Wednesday, 13 October 2004

First Person Experience in Training and Learning

This is an eye candy we are going to use in Fablusi corporate website when we launch version 2. The Chinese translation is the closest we can get - although the source cites it as a Chinese Proverb.

We choose this because I think it reflects the true value of online role play - the ability to give "simulated" first person experience to our players in a safe environment. I wrote about the three types of experiences in a previous post on a scale for instructivistic and constructivistic learning strategies. First person experiences are not only the anchor points on which further experience are linked. They, combined together, create a sense of completeness and comprehensiveness. These are also very powerful experiences and can be recalled relatively readily and vividly.

Some experience cannot be created for training and/or learning sake - they are just too dangerous, expensive or morally unacceptable. We cannot have a real plane crush in order to train pilots to handle such situation. We cannot create a real sexual harassment case in order to train personnel managers how to handle such situations. Do you rather sit on a plane whose pilot has only read about emergency procedure, or whose pilot has gone through hours of training in a flight simulator? The same applies to social situations.

Learning and training which use narratives involve a "suspension of belief" in order to make them work. While the story is developing, if you interrupt the flow by raising issues and questioning the validity of the story, the experience would not be as pleasant and effective as you temporarily suspense your belief and just go with the flow. Such experience, during debriefing, needs to be anchored back to the learners' existing belief system in order to really "hang" together well.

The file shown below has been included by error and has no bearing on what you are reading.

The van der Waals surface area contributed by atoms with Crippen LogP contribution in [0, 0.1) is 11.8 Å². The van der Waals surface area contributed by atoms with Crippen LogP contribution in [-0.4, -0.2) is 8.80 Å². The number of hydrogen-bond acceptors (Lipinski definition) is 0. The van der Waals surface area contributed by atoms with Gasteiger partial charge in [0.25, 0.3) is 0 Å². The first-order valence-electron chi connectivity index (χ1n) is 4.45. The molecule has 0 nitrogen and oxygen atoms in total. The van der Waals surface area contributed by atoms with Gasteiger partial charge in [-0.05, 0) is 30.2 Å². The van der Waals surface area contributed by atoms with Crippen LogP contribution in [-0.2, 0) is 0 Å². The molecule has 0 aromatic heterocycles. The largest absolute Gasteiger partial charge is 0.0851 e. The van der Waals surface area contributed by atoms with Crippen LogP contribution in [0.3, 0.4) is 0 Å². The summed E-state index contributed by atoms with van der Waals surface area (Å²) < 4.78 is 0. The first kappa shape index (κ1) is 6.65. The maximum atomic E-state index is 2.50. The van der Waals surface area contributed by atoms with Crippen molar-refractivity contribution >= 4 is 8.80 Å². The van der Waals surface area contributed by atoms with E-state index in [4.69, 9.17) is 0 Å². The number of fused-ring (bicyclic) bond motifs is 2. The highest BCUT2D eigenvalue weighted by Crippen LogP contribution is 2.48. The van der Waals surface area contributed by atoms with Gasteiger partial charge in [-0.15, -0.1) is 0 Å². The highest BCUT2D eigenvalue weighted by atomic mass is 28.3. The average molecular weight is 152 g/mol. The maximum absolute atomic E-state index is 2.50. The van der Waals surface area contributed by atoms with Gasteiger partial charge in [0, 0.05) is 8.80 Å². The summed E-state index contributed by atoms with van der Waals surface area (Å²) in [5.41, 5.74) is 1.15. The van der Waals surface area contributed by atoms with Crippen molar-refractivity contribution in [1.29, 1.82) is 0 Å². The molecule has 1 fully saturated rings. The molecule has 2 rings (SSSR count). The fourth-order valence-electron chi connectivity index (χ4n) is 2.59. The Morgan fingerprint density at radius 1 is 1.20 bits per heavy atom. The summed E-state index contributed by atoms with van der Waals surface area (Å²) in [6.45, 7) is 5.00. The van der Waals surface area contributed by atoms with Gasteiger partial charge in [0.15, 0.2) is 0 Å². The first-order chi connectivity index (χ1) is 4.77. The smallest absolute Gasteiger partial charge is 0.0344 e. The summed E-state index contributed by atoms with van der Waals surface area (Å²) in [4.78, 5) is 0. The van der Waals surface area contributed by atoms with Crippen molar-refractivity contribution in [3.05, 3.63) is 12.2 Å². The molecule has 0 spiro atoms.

In comparison, the suspension of belief in role play is not necessarily as important - in most of our social valued based role play, we ask the players to step in the shoes of another stakeholder point of view and rationally analysis the situation and take necessarily actions in a different point of view. This is usually very illuminating and stimulating. A degree of suspension of belief is still called for because we add multiple crisis into the same simulation - dramatise the experience. This is done for two purposes: 1. to ensure that there are sufficient issues for most players to participate, and 2. to provide a shield in case the experience just touch upon some soft spots of some players. We deliberately activate the "suspense of belief" as a protection mechanism.

It is always a bit more safe if we take an instructivistic approach. For example, sexual harassment training can be done by explaining the procedures and the relevant laws/rules. We take a riskier strategy by using a role play - stimulate the players' own belief system in a simulated work place, soliciting rational consideration from the other parties. The result .... I leave it to you because we have not done controlled experiment to measure, but...

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